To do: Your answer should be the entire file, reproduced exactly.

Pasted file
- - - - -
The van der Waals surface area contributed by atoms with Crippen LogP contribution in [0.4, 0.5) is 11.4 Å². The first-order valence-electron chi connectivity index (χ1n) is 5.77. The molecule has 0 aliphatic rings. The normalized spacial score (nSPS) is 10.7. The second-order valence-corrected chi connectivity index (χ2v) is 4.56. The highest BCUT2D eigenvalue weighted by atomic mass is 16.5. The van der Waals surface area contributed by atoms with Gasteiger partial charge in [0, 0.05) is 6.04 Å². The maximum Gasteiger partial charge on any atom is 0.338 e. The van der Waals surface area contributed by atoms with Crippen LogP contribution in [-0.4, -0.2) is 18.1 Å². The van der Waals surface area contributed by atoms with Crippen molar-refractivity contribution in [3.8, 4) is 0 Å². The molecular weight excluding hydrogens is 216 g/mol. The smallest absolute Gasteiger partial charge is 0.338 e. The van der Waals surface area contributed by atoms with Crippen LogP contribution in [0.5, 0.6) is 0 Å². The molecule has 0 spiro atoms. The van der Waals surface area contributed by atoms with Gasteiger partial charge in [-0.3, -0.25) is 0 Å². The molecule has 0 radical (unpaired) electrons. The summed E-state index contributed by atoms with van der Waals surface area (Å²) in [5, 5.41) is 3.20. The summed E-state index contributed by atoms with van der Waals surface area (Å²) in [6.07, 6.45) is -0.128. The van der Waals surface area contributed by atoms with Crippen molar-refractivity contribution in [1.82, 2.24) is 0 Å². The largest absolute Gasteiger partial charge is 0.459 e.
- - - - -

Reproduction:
The van der Waals surface area contributed by atoms with Crippen LogP contribution in [0.4, 0.5) is 11.4 Å². The first-order valence-electron chi connectivity index (χ1n) is 5.77. The molecule has 0 aliphatic rings. The normalized spacial score (nSPS) is 10.7. The second-order valence-corrected chi connectivity index (χ2v) is 4.56. The highest BCUT2D eigenvalue weighted by atomic mass is 16.5. The van der Waals surface area contributed by atoms with Gasteiger partial charge in [0, 0.05) is 6.04 Å². The maximum Gasteiger partial charge on any atom is 0.338 e. The van der Waals surface area contributed by atoms with Crippen LogP contribution in [-0.4, -0.2) is 18.1 Å². The van der Waals surface area contributed by atoms with Crippen molar-refractivity contribution in [3.8, 4) is 0 Å². The molecular weight excluding hydrogens is 216 g/mol. The smallest absolute Gasteiger partial charge is 0.338 e. The van der Waals surface area contributed by atoms with Crippen LogP contribution in [0.5, 0.6) is 0 Å². The molecule has 0 spiro atoms. The van der Waals surface area contributed by atoms with Gasteiger partial charge in [-0.3, -0.25) is 0 Å². The molecule has 0 radical (unpaired) electrons. The summed E-state index contributed by atoms with van der Waals surface area (Å²) in [5, 5.41) is 3.20. The summed E-state index contributed by atoms with van der Waals surface area (Å²) in [6.07, 6.45) is -0.128. The van der Waals surface area contributed by atoms with Crippen molar-refractivity contribution in [1.82, 2.24) is 0 Å². The largest absolute Gasteiger partial charge is 0.459 e.